How to choose German health insurance ➞

    Health insurance brokers help you choose the best health insurance for your needs. Their help is free. I work with B-Protected and Feather since a few years. I know them personally, and I trust their advice. They helped many of my readers.

    Feather can also sign you up for health insurance. You take 15 minutes to fill a form, and they do everything else for you. They can get you insured in less than 5 days. Their service is free, they speak English, and their insurance is valid for work visa and Blue Card applications.

    Step 8: Make your residence permit appointment

    • You need: nothing
    • You get: an appointment at the Ausländerbehörde or German consulate
    • How long it takes: 15 minutes to a few weeks, depending on your luck

    You must get an appointment at the Ausländerbehörde. Do this as soon as you can, because it's really hard to find an appointment1. In Berlin, your appointment can be weeks or months in the future. The appointment is free. You only pay if you get the residence permit.

    In Berlin, you must go to the Friedrich-Krause-Ufer Ausländerbehörde1. You can book your appointment here. If you are applying for the Blue Card, you must go to the Keplerstraße Ausländerbehörde1. You can also go in person or send your documents by email.

    How to get an Ausländerbehörde appointment in Berlin ➞

    If your current visa expires soon, there are ways to stay in Germany until you get your freelance visa.

    How to get an Ausländerbehörde appointment ➞ If your visa expires soon

    Step 9: Gather the required documents

    We explain the required documents in the "Required documents" section of this guide. You can find it below.

    Step 10: Go to your visa appointment

    At the Ausländerbehörde ➞ What happens during the appointment

    Step 11: Receive your work visa

    • You need: your passport
    • You get: a work visa
    • How long it takes: 8 to 12 weeks1, 2, 3

    At the Ausländerbehörde ➞ If your visa application is approved

    At the Ausländerbehörde ➞ If your visa application is rejected

    If you apply for a work visa, it's valid for up to 3 years1. If you apply for a Blue Card, it's valid for up to 4 years.

    Step 12: Start working in Germany

    Starting a new job in Germany ➞

    How to apply in your country

    Step 1: Get your appointment at the German embassy or consulate

    You must get an appointment at your local German embassy or consulate. It can be hard to find an appointment. You might only get an appointment 2-3 months later1, 2, 3. Start looking as soon as possible.

    Step 2: Prepare for your visa interview

    Before you go to your visa interview, you must prepare the required documents. You must also find health insurance and find a place to live in Germany.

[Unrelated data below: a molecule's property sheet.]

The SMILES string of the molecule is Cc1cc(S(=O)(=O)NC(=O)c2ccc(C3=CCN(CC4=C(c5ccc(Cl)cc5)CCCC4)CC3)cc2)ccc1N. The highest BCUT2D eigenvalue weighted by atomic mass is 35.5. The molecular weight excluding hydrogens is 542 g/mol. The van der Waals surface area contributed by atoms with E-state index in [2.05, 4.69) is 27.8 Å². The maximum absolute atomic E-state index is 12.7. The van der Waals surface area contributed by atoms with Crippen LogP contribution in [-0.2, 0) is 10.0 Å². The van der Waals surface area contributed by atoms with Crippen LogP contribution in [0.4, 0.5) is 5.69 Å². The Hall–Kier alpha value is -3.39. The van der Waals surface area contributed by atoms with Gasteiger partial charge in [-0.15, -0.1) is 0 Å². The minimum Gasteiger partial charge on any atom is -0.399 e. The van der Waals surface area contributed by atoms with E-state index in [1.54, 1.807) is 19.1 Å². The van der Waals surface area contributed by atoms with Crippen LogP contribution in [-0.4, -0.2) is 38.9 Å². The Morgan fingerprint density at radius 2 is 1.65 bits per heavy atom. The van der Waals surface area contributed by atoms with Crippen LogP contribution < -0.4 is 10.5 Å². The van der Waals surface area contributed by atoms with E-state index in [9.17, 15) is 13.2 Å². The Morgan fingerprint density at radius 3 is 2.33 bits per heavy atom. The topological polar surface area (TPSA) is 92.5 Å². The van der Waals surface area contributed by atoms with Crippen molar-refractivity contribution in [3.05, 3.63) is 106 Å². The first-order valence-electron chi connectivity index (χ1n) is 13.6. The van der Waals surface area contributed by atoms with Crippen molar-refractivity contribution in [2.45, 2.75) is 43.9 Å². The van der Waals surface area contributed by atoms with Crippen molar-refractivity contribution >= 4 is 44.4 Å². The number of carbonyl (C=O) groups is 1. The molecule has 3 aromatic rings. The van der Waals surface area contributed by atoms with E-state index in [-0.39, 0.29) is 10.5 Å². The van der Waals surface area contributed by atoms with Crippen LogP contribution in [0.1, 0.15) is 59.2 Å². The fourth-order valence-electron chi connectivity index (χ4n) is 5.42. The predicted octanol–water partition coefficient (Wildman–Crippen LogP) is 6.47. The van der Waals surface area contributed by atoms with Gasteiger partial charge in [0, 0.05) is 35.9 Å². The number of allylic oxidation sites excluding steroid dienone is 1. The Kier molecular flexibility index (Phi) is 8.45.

You need a job offer before you go to your visa interview. If you apply for a Blue Card, your salary must be at least 56400€ per year (before taxes). If there is a shortage of skilled workers in your field, your salary must be at least 43992€ per year. This list shows which fields have a shortage of skilled workers.

    How to find a job in Berlin ➞

    How to find an apartment in Berlin ➞

    Health insurance for your German visa ➞

    Step 3: Go to your visa interview

    You must go to your interview and give your documents. If you have all the required documents, the interview only takes a few minutes1.

    Step 4: Receive your temporary visa

    You must go to the embassy or consulate again. They will give you a temporary visa that lets you enter Germany and start working. The temporary visa is a sticker in your passport.

    Step 5: Come to Germany

    After you get your visa, you can travel to Germany.

    You can start working as soon as you arrive in Germany. You will need to find an apartment, register your address, get a tax ID, open a bank account, get health insurance and a few other things. You can find an apartment, open a bank account and get health insurance before you arrive in Germany. It will save you some time.

    How to move to Berlin ➞

    Step 5: Start working in Germany

    Starting a new job in Germany ➞

    Step 6: Convert your temporary visa to a residence permit

    Your temporary visa is usually valid for 6 months. You must go to the Ausländerbehörde and convert your temporary visa to a work visa or Blue Card.

    Required documents

    These are the required documents if you are applying in Berlin. The list of required documents can be a bit different if you apply elsewhere. German embassies and consulates in other countries can have special requirements. In India, you must also write a cover letter1.